Vanessa from the group Amateur Gourmet asked me to cater a dinner for her foodie group… I almost said ‘no’ because I’m really not at that level. But she was quite nice and persistent and so I relented and agreed to make a Southern menu.And kicked the prep off by ordering Potts Design Smart Conversation menu cards from minted.
Starting with Mint Juleps (left) and Sweet Tea Vodka (right).
You can tell I’m quite sweaty!! The hardest part was running the food down from our apartment in a taxi and then running it all the way up to the group’s space… and then I had some oven challenge as the oven is an Asian sized oven and wasn’t big enough to fit all that it needed to: crabcakes chicken pot pie, ham, potatoes…
In hindsight, with only a mini-oven and just with regards to the size of people’s stomachs, the menu over-reached. I would definitely do less courses next time. And having menu cards is awesome, but means you can’t drop an item if you’re behind schedule… so that makes things tough, too.
My personal highlight from the menu was the broccoli salad — the recipe is from my friends John & Nancy. It’s awesome so I uploaded it here. I think the guest’s highlight were the cheddar and chive biscuits, although they did finish all of their chicken pot pies (below).
The difficult part of an event like this is that you’re not the host, but also not just hired help… and the kitchen was part of the dining room so there was no where to hide or to sneak a bite to make sure something was edible before it went out…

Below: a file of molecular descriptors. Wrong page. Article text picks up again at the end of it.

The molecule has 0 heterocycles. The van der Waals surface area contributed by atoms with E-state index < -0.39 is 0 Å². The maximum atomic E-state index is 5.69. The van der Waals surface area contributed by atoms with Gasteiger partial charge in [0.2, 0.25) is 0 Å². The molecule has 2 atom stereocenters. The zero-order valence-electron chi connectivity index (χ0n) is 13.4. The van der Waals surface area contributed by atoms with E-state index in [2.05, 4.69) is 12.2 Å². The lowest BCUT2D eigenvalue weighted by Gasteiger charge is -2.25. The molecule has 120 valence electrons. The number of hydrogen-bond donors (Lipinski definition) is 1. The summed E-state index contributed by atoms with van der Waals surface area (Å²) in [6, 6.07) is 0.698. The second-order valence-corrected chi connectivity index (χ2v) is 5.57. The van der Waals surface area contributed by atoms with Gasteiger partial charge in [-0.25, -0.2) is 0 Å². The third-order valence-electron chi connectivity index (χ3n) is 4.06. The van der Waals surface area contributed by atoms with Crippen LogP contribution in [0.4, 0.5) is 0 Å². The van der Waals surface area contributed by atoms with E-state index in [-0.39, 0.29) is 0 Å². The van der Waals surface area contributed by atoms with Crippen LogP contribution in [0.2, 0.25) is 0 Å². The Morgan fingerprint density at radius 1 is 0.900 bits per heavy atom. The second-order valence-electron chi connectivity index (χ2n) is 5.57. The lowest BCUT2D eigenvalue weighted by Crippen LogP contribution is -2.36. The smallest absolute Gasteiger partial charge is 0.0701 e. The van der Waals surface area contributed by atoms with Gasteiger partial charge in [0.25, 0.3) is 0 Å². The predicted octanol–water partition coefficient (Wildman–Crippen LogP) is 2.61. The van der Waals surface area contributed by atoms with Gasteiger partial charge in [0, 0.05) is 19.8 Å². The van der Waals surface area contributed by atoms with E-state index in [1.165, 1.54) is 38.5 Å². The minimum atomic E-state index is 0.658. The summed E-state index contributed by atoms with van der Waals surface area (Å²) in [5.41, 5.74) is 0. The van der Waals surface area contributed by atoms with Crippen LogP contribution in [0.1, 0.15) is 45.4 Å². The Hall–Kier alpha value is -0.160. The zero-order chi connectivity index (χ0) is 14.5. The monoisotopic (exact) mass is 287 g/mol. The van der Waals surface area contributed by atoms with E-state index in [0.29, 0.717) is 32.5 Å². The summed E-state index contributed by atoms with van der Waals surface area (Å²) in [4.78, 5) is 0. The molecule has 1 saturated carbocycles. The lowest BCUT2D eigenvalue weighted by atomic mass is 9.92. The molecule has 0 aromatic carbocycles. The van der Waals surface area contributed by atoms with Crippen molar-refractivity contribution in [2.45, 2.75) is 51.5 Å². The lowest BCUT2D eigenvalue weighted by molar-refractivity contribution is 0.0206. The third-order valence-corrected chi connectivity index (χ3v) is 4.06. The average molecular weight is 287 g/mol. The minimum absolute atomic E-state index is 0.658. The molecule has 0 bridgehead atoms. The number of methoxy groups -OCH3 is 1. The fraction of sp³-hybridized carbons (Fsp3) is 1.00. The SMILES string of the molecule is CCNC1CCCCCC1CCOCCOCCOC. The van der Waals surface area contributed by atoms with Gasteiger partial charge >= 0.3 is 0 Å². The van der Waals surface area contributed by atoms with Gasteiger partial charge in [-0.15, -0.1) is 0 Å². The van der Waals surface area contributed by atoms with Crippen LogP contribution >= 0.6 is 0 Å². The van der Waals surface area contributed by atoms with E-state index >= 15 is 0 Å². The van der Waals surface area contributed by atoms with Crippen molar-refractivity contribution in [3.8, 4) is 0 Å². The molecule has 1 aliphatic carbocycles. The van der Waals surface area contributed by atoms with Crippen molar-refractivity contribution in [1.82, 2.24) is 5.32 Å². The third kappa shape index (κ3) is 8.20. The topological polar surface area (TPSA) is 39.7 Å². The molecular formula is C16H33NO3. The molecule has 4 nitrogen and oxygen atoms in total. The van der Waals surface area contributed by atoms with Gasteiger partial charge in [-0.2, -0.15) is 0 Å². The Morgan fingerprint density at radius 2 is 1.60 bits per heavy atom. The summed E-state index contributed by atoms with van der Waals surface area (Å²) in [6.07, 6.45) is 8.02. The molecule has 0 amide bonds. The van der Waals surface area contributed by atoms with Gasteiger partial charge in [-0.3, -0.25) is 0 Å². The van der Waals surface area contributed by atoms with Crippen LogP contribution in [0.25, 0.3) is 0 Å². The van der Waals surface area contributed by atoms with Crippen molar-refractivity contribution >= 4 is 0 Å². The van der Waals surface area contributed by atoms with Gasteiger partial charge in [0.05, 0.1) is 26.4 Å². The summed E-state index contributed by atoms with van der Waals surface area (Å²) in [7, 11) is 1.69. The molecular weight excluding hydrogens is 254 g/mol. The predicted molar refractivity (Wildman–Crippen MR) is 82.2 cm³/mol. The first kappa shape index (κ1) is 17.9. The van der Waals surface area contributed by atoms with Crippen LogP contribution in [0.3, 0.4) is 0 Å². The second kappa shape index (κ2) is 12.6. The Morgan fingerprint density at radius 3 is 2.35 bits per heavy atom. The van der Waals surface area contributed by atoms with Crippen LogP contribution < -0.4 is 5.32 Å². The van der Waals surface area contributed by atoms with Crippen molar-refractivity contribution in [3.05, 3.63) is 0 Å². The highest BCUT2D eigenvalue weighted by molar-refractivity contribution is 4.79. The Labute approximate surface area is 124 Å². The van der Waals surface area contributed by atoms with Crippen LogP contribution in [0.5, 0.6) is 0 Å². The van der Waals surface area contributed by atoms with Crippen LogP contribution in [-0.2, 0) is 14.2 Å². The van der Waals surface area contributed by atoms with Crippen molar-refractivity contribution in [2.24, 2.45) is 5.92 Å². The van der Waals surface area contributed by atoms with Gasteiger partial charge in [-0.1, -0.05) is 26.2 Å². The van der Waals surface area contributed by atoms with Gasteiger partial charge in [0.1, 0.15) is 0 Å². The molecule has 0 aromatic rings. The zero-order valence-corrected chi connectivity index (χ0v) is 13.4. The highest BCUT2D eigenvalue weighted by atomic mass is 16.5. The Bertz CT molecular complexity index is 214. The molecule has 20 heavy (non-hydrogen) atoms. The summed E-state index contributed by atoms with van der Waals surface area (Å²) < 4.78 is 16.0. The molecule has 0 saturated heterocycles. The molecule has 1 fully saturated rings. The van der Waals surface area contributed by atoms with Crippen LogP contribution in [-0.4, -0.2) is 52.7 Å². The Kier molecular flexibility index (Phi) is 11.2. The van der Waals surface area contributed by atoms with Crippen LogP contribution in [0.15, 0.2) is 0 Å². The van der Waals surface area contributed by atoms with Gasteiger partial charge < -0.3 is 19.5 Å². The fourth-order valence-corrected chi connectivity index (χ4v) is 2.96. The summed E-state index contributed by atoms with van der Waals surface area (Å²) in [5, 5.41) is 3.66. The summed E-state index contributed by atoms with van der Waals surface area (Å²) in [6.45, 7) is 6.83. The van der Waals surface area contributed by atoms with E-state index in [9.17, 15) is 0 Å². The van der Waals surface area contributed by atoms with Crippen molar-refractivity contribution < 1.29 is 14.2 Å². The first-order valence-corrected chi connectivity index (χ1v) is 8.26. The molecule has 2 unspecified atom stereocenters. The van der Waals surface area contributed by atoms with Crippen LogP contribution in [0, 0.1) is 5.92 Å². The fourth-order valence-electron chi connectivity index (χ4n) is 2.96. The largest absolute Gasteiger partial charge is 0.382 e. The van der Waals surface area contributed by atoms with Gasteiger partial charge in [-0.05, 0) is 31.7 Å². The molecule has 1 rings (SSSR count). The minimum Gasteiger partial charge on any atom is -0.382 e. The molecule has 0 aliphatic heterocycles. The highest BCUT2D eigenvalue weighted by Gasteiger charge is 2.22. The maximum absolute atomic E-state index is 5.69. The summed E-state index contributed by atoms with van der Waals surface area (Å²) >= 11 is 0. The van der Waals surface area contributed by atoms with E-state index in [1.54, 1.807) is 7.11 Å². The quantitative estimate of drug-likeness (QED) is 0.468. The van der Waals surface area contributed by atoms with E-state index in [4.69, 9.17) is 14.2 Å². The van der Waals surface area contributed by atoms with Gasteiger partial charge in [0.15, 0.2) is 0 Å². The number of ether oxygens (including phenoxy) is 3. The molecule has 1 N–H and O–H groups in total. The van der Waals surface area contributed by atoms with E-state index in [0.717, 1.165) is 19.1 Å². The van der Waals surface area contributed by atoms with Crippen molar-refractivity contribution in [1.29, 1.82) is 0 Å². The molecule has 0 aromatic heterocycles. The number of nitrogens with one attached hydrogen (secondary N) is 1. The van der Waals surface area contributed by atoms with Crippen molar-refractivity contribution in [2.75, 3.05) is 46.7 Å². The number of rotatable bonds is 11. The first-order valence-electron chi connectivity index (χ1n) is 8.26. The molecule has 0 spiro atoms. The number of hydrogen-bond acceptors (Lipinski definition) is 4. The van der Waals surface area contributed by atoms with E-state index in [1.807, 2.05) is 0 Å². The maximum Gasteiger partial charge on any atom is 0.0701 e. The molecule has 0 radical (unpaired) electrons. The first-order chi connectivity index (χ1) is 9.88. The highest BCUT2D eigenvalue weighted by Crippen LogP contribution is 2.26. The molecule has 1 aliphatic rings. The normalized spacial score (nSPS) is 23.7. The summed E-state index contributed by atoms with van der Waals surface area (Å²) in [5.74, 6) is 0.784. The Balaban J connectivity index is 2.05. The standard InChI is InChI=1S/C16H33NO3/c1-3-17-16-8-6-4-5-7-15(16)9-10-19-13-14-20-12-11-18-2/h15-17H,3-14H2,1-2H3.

I was quite pleased with how Nigella’s coca cola ham turned out… I modified it slightly and used whole cherries in the glaze.
So all is going pretty well at this point… not every dish was exceptional, but I was relieved that most of it was being eaten and people were enjoying themselves… and then I got out my coconut cream pie. And went to cut it. And it was a pile of mush. Apparently in the rush to get it all done (including two separate crust attempts–the first failing because I had converted the butter wrong) and then the rush down the hill (riding on my lap circling about the Peak in a taxi (below) along with 12 other dishes, pitchers of cocktails, steaming cabbage, etc.) it had not set properly… and there was nothing that could be done. Talk about wanting to stab a fork in your eye!!! I have made this pie several times and every other time people literally RAVED about it. And now it had let me down. Or rather I had pushed it’s limits…. really, I had no one to blame but myself. I had considered making it the night before but was worried that then the crust would be soggy… and then really didn’t start it early enough. Whenever making any complicated dessert you really need to leave time for mishaps…. It’s so painful to end on not a positive note! I always think that if the dessert is good, no matter what the guests will think the food was good. But what could I do? You can’t end a Southern feast with no dessert. So I served it up calling it a “hot mess of coconut” and dug deep for a big smile. I SO wish I were serving friends and not paying guests at this point and swore in my head that I would NEVER do anything like this again.
I’ve now had two days to “recover” from the trauma and am starting to “see the positive.” The truth is that this really put me WAY outside of my comfort zone and if I were to do something like this on a regular basis I would become a much better hostess and cook. It’s good to really push yourself, but you need to realize your own limits, keep things as simple as possible, and stick close to tried and true dishes when working in a new environment. AND I will never ever, mark my words, make a dessert day-of again. Lesson learned. I also have so much more respect for wedding caterers… it is SO hard to cook not in your own kitchen!!